Many who offer advice on how to present argue that you need to develop your presentation as a story. Nancy Duarte is one. In her book, Resonate (available as a free download through iBooks), she explains how stories can help you present effectively. She goes into considerable detail about how to develop a presentation as a story.
I enjoyed this book immensely and learned a great deal from it. I recommend it to you in confidence that you too will benefit from reading it, but I do not completely agree with this commitment to story. I do not follow a story format in my presentations (although I do rely on some story-like features and I do insert story capsules). As I read Nancy Duarte’s book, I thought seriously about whether I should be more rigorous about building my presentation into a story. Might that move me up another level?
I struggled with this. I could tune in to the idea but I could not see how to turn my own presentations into stories without distorting the narrative. My impression of Nancy Duarte’s book is that she is gearing her discussion to presentations for business and marketing. Do her arguments hold up for the knowledge professions, those in which ideas derived from research and design dominate?
Robert Cialdini and Steve Martin, speaking on the Science of Persuasion, eventually resolved my uncertainty on this issue. Cialdini and Martin do not tell a story but rather work through a series of claims. Their presentation has story-like features and includes story capsules but is not, in itself, a story. It is, nevertheless, a presentation of the highest standard.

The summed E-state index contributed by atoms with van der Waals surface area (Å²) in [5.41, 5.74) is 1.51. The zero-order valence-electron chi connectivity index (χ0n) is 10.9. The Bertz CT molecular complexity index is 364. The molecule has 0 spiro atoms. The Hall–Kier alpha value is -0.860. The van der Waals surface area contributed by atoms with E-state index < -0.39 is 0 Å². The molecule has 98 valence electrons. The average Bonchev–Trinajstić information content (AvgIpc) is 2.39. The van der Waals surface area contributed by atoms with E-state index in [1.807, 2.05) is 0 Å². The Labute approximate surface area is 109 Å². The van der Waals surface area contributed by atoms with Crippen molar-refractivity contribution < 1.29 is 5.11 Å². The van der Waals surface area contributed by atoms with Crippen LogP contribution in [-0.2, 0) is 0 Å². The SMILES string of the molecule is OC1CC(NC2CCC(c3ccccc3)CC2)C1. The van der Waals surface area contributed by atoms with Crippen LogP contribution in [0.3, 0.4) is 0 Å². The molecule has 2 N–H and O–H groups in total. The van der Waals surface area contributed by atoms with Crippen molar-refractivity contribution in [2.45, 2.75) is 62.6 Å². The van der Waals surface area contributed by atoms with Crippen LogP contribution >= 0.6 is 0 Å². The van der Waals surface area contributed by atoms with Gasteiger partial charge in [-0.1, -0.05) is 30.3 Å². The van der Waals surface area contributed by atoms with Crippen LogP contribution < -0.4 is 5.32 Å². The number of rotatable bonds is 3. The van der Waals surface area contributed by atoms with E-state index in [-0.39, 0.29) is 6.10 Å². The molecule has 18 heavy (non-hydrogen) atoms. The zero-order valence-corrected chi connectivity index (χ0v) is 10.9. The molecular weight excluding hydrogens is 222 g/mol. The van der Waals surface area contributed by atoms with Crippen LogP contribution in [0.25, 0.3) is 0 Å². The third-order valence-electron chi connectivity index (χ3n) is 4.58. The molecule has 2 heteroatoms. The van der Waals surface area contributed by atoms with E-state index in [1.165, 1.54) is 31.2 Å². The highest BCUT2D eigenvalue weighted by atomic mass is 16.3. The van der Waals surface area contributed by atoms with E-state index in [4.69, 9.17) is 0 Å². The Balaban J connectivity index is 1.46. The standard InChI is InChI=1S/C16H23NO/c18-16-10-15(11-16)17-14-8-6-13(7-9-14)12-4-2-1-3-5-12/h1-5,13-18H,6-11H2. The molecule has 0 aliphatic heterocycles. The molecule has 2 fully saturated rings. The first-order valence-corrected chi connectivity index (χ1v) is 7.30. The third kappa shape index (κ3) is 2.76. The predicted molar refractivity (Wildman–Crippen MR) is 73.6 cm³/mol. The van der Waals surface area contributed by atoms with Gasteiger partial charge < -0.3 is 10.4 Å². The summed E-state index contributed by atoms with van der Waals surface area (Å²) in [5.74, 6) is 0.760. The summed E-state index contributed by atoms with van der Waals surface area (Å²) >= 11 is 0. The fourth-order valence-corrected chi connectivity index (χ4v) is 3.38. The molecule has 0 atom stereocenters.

Cialdini and Martin outline six rather straightforward strategies that can be used to persuade. They might have turned this into a story by inventing a fictional character who used these six strategies to persuade others. That may or may not be more engaging and more memorable than what they have already done but, problematically, fiction cannot support scientific knowledge. Furthermore, even if such a story were true, a single encounter does not offer convincing support, at least within behavioral science, for a scientific principle. In this case, a story would detract considerably from the power of the presentation.
On the other hand, Richard Dawkins, author of the Selfish Gene and many other books on evolutionary biology, is a wonderful storyteller. See, for example, his story (55 minutes to 65 minutes in this video) about how European cuckoos, famous for laying their eggs in the nests of other birds, can make their eggs look like the eggs of the bird that owns the host nest. His story works because he is basing it on widely known and accepted scientific principles. Because they are widely known and accepted, he does not have to justify his appeal to them with scientific data. He can build an engaging story around them because they are accepted within his scientific circles.
In contrast, the principles that Cialdini and Martin outline are not established to anywhere near the same degree. Cialdini and Martin need to offer quantitative support. That does not lend itself to a story format.
I conclude from this that story is not an essential ingredient of a powerful knowledge presentation and further conclude that an attempt to develop a knowledge presentation as a story will very often undermine the message.
Explanatory note: I hesitated at first to offer the presentation by Cialdini and Martin as a model. They set a high standard, some features of which are well beyond most of us. Nevertheless, the power of their presentation does not come primarily from those dynamic graphics or from their expertly-shared narrative. Rather, it comes from their straightforward explanations, their well-focused graphic and quantitative support for their points, and their well-focused story capsules. We could all aspire to developing presentations in that style.